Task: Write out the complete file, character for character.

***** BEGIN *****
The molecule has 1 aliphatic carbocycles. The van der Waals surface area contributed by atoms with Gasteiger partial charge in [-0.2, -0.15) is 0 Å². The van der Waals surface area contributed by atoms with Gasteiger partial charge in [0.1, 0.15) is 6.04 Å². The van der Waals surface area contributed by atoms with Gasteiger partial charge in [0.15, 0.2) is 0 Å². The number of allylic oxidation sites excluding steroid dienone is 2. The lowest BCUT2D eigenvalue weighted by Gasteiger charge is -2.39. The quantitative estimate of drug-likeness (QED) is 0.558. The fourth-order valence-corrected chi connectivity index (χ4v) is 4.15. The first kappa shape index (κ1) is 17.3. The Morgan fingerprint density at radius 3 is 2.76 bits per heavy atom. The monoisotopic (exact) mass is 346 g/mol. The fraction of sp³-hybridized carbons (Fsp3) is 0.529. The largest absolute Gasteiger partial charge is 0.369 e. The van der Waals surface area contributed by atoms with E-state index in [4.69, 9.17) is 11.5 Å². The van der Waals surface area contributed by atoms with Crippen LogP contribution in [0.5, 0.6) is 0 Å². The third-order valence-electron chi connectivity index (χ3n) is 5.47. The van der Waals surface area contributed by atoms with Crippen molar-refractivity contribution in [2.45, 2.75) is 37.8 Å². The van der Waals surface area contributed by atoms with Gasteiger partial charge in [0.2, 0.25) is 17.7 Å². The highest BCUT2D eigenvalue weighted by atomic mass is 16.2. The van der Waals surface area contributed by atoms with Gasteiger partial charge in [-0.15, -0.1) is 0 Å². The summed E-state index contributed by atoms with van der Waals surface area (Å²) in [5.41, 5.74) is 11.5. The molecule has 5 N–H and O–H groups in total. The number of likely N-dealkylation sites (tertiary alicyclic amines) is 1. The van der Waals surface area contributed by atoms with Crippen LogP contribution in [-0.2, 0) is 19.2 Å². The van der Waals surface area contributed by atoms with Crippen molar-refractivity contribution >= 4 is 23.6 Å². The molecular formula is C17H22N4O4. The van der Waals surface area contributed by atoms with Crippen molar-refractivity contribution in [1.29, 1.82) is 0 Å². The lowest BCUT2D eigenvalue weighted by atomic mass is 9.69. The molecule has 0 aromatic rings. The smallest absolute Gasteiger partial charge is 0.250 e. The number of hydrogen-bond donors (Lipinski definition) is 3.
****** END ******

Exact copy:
The molecule has 1 aliphatic carbocycles. The van der Waals surface area contributed by atoms with Gasteiger partial charge in [-0.2, -0.15) is 0 Å². The van der Waals surface area contributed by atoms with Gasteiger partial charge in [0.1, 0.15) is 6.04 Å². The van der Waals surface area contributed by atoms with Gasteiger partial charge in [0.15, 0.2) is 0 Å². The number of allylic oxidation sites excluding steroid dienone is 2. The lowest BCUT2D eigenvalue weighted by Gasteiger charge is -2.39. The quantitative estimate of drug-likeness (QED) is 0.558. The fourth-order valence-corrected chi connectivity index (χ4v) is 4.15. The first kappa shape index (κ1) is 17.3. The Morgan fingerprint density at radius 3 is 2.76 bits per heavy atom. The monoisotopic (exact) mass is 346 g/mol. The fraction of sp³-hybridized carbons (Fsp3) is 0.529. The largest absolute Gasteiger partial charge is 0.369 e. The van der Waals surface area contributed by atoms with E-state index in [4.69, 9.17) is 11.5 Å². The van der Waals surface area contributed by atoms with Crippen LogP contribution in [0.5, 0.6) is 0 Å². The third-order valence-electron chi connectivity index (χ3n) is 5.47. The van der Waals surface area contributed by atoms with Crippen molar-refractivity contribution in [2.45, 2.75) is 37.8 Å². The van der Waals surface area contributed by atoms with Gasteiger partial charge in [0.2, 0.25) is 17.7 Å². The highest BCUT2D eigenvalue weighted by atomic mass is 16.2. The van der Waals surface area contributed by atoms with Gasteiger partial charge in [-0.15, -0.1) is 0 Å². The summed E-state index contributed by atoms with van der Waals surface area (Å²) in [5.41, 5.74) is 11.5. The molecule has 5 N–H and O–H groups in total. The number of likely N-dealkylation sites (tertiary alicyclic amines) is 1. The van der Waals surface area contributed by atoms with Crippen LogP contribution in [-0.2, 0) is 19.2 Å². The van der Waals surface area contributed by atoms with Crippen molar-refractivity contribution >= 4 is 23.6 Å². The molecular formula is C17H22N4O4. The van der Waals surface area contributed by atoms with Crippen molar-refractivity contribution in [1.29, 1.82) is 0 Å². The lowest BCUT2D eigenvalue weighted by atomic mass is 9.69. The molecule has 0 aromatic rings. The smallest absolute Gasteiger partial charge is 0.250 e. The number of hydrogen-bond donors (Lipinski definition) is 3.